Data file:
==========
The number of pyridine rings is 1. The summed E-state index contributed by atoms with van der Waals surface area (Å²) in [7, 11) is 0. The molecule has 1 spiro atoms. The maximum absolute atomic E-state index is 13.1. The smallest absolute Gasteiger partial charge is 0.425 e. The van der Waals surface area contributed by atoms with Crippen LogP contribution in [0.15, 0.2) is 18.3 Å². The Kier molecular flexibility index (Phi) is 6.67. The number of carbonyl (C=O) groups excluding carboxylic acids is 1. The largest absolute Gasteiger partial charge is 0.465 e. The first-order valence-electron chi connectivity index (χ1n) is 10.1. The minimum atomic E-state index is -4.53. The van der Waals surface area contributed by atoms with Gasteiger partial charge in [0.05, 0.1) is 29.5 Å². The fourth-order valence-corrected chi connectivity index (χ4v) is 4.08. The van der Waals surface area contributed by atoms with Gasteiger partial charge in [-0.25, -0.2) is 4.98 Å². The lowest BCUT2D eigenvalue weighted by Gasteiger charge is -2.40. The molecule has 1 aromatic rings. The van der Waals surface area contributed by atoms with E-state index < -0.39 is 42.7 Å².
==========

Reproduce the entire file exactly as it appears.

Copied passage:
The number of pyridine rings is 1. The summed E-state index contributed by atoms with van der Waals surface area (Å²) in [7, 11) is 0. The molecule has 1 spiro atoms. The maximum absolute atomic E-state index is 13.1. The smallest absolute Gasteiger partial charge is 0.425 e. The van der Waals surface area contributed by atoms with Crippen LogP contribution in [0.15, 0.2) is 18.3 Å². The Kier molecular flexibility index (Phi) is 6.67. The number of carbonyl (C=O) groups excluding carboxylic acids is 1. The largest absolute Gasteiger partial charge is 0.465 e. The first-order valence-electron chi connectivity index (χ1n) is 10.1. The minimum atomic E-state index is -4.53. The van der Waals surface area contributed by atoms with Gasteiger partial charge in [0.05, 0.1) is 29.5 Å². The fourth-order valence-corrected chi connectivity index (χ4v) is 4.08. The van der Waals surface area contributed by atoms with Gasteiger partial charge in [-0.25, -0.2) is 4.98 Å². The lowest BCUT2D eigenvalue weighted by Gasteiger charge is -2.40. The molecule has 1 aromatic rings. The van der Waals surface area contributed by atoms with E-state index < -0.39 is 42.7 Å².